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GREEN BAY—One Alabama teammate doesn't remember Eddie Lacy dropping a single pass in college. His running backs coach here in Green Bay? Sam Gash can count Lacy's drops—since individual workouts in April—on “one hand.”
And this includes Gash's 10-yard lasers on the sideline each day of training camp.
“I've been able to catch my whole life,” Lacy said. “I wasn't always big.”
Now, he is (very) big which may become a (very) big problem for defensive backs on a play rarely seen all season.
The good ol' fashioned screen pass worked to perfection at New Orleans before the bye week with Lacy stampeding upfield for 67 yards. Sure, the Packers can ram their second-year back into the line of scrimmage through the winter months. But they also would be wise to capitalize on Lacy's other talents—hands, vision—in the open field on designed screens.
A staple under Mike Holmgren and Mike Sherman through the 1990s and early 2000s—with the likes of Edgar Bennett, Dorsey Levens and Ahman Green—the screen play could become a real weapon again with Lacy.
“He's a powerful man,” offensive coordinator Tom Clements said. “When he gets out in space and has some blockers in front of him—even if he doesn't have any blockers in front of him—he's usually running against smaller defenders. So it's harder to bring him down.”
To which fans are probably clamoring: Then why don't you run it more?
The answer is simple. Green Bay has been calling screen plays all season long. It's just that here in Green Bay, screens aren't all-or-nothing, sellout dump-offs to the back. Aaron Rodgers has other options downfield and typically uses those options.
When Lacy does get the call, he usually picks up his head of steam in time. Using his eyes to demonstrate, Gash says Lacy excels at knowing precisely when to transfer looking the ball in to looking upfield.
“He's got a great burst,” Gash said. “He's got really good timing. He sets up blocks well. And he's slippery for a big guy. A guy may get a bean on him and hit him, but…people bounce off. His patience, his timing.
“He can catch a ball, anticipate, boom, coming around and not be to quick with it. He can time it up just perfect.”
Many other backs, Gash added, panic during this split-second. They brace for contact. Much like his easygoing, cartoon-loving personality, Lacy doesn't.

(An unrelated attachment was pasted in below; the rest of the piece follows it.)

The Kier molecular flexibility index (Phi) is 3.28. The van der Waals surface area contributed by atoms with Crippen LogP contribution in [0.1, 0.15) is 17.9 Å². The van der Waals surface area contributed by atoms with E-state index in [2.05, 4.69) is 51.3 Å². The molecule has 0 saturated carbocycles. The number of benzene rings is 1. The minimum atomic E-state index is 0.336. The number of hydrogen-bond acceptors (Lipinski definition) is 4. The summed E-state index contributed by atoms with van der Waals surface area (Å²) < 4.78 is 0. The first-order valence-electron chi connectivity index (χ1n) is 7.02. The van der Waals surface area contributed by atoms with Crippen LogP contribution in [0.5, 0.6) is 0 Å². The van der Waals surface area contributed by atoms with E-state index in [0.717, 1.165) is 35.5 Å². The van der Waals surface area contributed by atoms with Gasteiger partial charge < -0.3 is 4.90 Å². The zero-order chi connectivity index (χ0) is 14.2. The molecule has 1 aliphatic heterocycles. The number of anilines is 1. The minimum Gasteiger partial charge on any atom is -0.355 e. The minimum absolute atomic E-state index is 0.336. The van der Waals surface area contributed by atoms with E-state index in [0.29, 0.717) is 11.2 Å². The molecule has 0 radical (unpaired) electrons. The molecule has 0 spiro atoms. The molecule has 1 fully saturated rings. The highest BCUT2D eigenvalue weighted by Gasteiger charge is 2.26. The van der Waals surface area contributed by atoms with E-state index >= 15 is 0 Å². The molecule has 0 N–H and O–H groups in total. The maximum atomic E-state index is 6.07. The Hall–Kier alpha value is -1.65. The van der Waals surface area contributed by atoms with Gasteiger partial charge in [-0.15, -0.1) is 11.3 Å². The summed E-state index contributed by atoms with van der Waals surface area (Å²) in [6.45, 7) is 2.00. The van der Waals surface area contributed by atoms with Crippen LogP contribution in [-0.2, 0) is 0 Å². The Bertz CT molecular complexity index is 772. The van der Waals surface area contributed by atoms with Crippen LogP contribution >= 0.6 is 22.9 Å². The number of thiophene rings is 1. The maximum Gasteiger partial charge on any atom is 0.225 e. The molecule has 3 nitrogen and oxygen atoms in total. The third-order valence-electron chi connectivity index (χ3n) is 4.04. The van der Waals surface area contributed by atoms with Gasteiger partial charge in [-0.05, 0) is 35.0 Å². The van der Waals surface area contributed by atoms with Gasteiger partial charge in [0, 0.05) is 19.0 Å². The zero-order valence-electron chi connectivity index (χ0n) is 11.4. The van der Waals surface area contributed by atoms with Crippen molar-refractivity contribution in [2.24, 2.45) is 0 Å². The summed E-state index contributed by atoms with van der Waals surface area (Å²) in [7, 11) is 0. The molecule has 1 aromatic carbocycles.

Then, the fun begins. Players 50 pounds lighter try to tackle him.
“He's so big, you can't square up on him,” center Corey Linsley said. “But he's so shifty. He's got the shakes, you know? The quicks to juke you. So as a DB, you're kind of sitting there like, what do you do? Even as a linebacker.”
Lacy shook both off on his 67-yarder. At New Orleans, Lacy first broke two tackles off the catch—flicking away linebacker Curtis Lofton—and then gained the final 18 yards stiff-arming 200-pound Rafael Bush. Yes, Lacy's eyes got big on the play. He called it a “good-looking screen.” Two blockers, two defenders, then you simply “see how far you can go.”
Through the backfield split, Lacy has proven more graceful in the passing game than James Starks. He's on pace for 42 receptions for 418 yards.
The guy who calls himself “Moss” doesn't fight the ball. Watching Lacy at the JUGS machine before and after practice, Clements cites Lacy's strong hands, and how he catches it cleanly.
And back to college, former Alabama receiver Marquis Maze remembers Lacy's natural hand-eye coordination. Even though Nick Saban didn't use Lacy as a receiver often, everyone in Tuscaloosa knew Lacy had that ability.
“I've never seen him drop a pass at practice,” Maze said, “ever thrown to him.”
So there was Gash all summer, whistling fastballs to Lacy. Sometimes, Rodgers' passes come in hot—the non-wide receiver isn't ready for it. Gash wanted Lacy to play with his hands in front of his body.
“So with as hard as I throw the ball, there should be no reason for you to back up and catch it because you've got protection,” Gash said. “The ball's not going to hurt you if it hits you. So just get guys to train their eyes, train their hand speed and hand placement.”
The passing game still flows first through Jordy Nelson, Randall Cobb and Davante Adams. But if front fours keep bringing the heat, screens could become the perfect antidote.
Quarterbacks coach Alex Van Pelt knew Lacy had rare hands while watching Alabama film one day—he lined up split wide and caught a slant pass. No, McCarthy probably isn't scheming his own “Moss” this way. But Van Pelt says the Packers do practice their screen game six or seven times through a week. Each opponent requires a different screen package.
The key for the quarterback is negotiating the throw. With rushers in his face, throwing the screen takes acute technique. Twists can complicate matters.
The head coach, Van Pelt assures, is calling screen plays.
Using Lacy within these plays might be Green Bay's looming counterpunch to defenses.
“That's always an option for us,” Van Pelt said. “You just have to call them at the right time and you have to have the defense expecting pass obviously and coming up the field with a good rush.”
The running back will be ready.
Said Lacy, “I like the ball any way I can get it.”
By Tyler Dunne | gazettextra.com | November 8, 2014